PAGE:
In the last quarter century, all of us have come to know more than we’d like about petulant shutdowns of the federal government. What we don’t know, as we type these words, is whether the shutdown that began Saturday will end by the time you read this. Either way, Lamar Alexander is right. Leveraging the urgency of a moment for political gain is one thing. But using a deadline as a dagger to debilitate even this limited share of federal operations is becoming a bad habit. The ultimatum: We get what we want or we’re closing this place down.
Both major parties, driven by hubris and unjustified faith in their leverage, have pulled this stunt. Unlike, say, the State of the Union address or the Senate filibuster, the government shutdown doesn’t have a revered history. Before twin shutdowns of late 1995 and early 1996, the practice was limited to five bitsy spats, a couple of them lasting only an afternoon.
But in the three more recent episodes, the party out of power tried to parlay a tangential issue to win a budget fight. In each case, this page essentially has sided with the out-of-power party on its issue. But also in each case, we haven’t thought a shutdown was a smart way to advance its cause:
In those 1995-96 shutdowns, cocky House Speaker Newt Gingrich was justified in seeking a Medicare premium increase to help stabilize and save the program. But President Bill Clinton, though weakened by a Republican tsunami in 1994 midterm elections, held fast against the GOP’s budget for a total of 27 days. An emboldened Clinton, whom many Democrats had given up for dead after the 1994 pasting, went on to win a second term. We dearly wish Gingrich hadn’t pulled Medicare into that fight.
In 2013, Republicans were justified in seeking a delay in the rollout of Obamacare, a program whose website debacles and exaggerated signup projections soon proved itself unready for prime time. But Republicans foolishly thought most citizens would support what became a 17-day shutdown. They didn’t.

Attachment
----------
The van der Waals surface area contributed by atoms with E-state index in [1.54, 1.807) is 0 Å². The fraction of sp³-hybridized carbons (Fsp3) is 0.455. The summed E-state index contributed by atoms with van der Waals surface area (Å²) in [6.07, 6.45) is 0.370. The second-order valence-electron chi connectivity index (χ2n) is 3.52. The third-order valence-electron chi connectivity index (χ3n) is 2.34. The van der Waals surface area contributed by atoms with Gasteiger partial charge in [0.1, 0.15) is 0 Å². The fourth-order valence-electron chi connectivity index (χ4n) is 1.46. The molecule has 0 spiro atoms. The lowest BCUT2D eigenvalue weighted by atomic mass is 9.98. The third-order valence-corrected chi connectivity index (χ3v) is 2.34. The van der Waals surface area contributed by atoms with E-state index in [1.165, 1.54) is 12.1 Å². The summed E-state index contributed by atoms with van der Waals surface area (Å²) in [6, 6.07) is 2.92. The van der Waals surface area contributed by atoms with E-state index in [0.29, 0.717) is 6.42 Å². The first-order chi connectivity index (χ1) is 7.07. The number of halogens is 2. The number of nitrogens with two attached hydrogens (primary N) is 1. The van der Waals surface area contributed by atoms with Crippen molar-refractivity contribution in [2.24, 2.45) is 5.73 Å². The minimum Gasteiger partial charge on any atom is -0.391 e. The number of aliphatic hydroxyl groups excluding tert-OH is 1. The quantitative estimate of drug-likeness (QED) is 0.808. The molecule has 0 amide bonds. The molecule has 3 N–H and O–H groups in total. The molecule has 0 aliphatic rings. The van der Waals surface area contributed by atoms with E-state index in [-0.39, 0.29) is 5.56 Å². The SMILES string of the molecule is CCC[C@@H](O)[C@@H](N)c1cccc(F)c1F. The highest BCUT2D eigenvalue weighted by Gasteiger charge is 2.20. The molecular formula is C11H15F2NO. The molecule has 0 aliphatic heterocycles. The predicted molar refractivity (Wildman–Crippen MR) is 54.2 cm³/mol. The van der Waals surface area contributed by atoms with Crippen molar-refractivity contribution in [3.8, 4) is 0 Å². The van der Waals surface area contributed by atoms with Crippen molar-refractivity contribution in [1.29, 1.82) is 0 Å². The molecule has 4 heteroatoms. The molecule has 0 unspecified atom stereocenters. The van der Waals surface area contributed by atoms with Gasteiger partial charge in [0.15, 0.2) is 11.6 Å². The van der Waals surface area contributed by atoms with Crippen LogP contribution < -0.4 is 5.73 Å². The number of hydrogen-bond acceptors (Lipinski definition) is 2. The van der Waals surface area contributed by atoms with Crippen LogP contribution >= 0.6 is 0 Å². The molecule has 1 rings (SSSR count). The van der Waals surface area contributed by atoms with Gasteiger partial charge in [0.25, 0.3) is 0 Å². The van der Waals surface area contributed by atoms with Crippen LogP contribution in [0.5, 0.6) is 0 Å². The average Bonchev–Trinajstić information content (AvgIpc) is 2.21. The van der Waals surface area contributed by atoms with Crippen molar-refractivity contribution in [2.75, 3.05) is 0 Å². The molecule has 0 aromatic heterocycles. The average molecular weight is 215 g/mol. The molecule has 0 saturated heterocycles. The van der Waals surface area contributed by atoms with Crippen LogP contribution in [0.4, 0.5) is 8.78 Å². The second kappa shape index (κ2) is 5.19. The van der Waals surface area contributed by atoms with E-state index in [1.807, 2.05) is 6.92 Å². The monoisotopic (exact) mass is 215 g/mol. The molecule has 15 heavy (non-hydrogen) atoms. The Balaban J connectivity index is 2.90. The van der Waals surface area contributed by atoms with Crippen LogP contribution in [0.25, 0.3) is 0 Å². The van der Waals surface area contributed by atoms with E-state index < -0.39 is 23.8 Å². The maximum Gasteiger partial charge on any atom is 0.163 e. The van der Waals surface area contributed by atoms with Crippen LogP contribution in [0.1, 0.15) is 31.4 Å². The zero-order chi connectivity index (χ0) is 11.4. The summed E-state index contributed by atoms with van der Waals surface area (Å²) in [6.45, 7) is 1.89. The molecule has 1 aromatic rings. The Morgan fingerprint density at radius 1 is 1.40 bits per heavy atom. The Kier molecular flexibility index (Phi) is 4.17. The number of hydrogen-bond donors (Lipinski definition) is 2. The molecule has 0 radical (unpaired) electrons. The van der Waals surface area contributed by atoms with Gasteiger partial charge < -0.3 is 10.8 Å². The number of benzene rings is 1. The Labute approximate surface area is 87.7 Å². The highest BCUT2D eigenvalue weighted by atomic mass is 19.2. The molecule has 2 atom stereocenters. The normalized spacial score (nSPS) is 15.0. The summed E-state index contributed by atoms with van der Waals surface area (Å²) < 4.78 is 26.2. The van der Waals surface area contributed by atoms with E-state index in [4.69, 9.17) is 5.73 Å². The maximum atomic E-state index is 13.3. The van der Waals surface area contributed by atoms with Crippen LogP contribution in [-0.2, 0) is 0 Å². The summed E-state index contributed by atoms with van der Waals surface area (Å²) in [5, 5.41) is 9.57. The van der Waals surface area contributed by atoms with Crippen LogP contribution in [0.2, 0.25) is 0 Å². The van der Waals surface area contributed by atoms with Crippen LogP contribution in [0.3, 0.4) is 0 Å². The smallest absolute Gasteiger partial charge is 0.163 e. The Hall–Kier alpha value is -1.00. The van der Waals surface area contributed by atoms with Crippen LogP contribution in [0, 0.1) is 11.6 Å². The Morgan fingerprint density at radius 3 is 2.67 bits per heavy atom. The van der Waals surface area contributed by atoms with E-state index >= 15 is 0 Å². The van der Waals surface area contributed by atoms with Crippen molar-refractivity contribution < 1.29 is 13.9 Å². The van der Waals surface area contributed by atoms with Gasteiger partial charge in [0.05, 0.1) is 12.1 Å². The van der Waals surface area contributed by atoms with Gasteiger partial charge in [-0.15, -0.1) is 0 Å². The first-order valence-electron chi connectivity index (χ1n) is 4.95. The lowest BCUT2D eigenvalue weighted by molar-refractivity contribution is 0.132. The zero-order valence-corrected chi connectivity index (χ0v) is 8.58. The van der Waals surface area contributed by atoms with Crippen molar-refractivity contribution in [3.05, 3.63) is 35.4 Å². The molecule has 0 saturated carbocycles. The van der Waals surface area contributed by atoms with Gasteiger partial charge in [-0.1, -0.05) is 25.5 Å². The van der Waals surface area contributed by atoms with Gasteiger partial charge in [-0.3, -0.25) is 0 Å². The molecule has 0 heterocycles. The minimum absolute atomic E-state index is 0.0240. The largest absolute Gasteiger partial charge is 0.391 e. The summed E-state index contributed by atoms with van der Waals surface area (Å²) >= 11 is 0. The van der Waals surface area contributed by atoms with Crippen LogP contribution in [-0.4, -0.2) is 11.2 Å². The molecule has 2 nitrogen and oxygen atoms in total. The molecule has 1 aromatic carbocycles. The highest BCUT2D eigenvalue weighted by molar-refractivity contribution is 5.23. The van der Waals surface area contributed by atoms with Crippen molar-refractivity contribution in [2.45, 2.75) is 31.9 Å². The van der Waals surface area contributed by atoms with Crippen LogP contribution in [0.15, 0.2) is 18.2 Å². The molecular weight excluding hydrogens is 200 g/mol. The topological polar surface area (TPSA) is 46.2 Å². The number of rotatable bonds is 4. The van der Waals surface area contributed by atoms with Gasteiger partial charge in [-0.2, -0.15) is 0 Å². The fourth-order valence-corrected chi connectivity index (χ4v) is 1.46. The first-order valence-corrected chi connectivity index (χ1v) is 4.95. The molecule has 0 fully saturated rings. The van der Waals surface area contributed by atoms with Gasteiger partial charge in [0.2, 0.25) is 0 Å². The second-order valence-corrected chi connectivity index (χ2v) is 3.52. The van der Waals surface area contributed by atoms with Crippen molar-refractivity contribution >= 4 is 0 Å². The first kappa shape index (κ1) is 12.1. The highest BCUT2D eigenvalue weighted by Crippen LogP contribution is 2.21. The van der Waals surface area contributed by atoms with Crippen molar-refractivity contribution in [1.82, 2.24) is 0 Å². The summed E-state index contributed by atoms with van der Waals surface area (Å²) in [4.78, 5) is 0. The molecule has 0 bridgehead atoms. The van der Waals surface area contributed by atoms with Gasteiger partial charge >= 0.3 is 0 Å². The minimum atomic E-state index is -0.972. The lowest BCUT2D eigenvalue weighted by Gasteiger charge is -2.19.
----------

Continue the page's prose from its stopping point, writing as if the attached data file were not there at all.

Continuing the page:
The latest shutdown began when Democrats made a stopgap budget deal contingent on shielding from deportation 700,000 young people brought to this country and protected under a program called DACA — Deferred Action for Childhood Arrivals. Democrats gambled that with a CNN poll finding that 84 percent of Americans want DACA extended, they’d be safe in demanding that in a budget deal. But the poll, released Friday, also reported that, when asked to choose which was more important, keeping the government open or finding a DACA fix, 56 percent said the former, and only 34 percent the latter. We support DACA — and hope this shutdown doesn’t kill its popularity.
Nobody wins shutdown fights. Republicans, who hold Congress and the presidency, are vulnerable here. Yet The New York Times reports that, “For Democrats on the ballot in many of the states that President Trump carried, there is unmistakable peril in being seen as willing to shut down the government to protect undocumented immigrants brought to this country illegally as children.” Polling by a Democratic super PAC found that a DACA-driven shutdown would be damaging to Democrats in five Republican-leaning states where Senate Democrats are up for re-election this year.
Whatever the political fallout, these shutdowns succeed mostly in reassuring Americans that their dysfunctional leaders are more dedicated to winning than to solving problems. The current president rode just that sort of voter frustration all the way to the White House.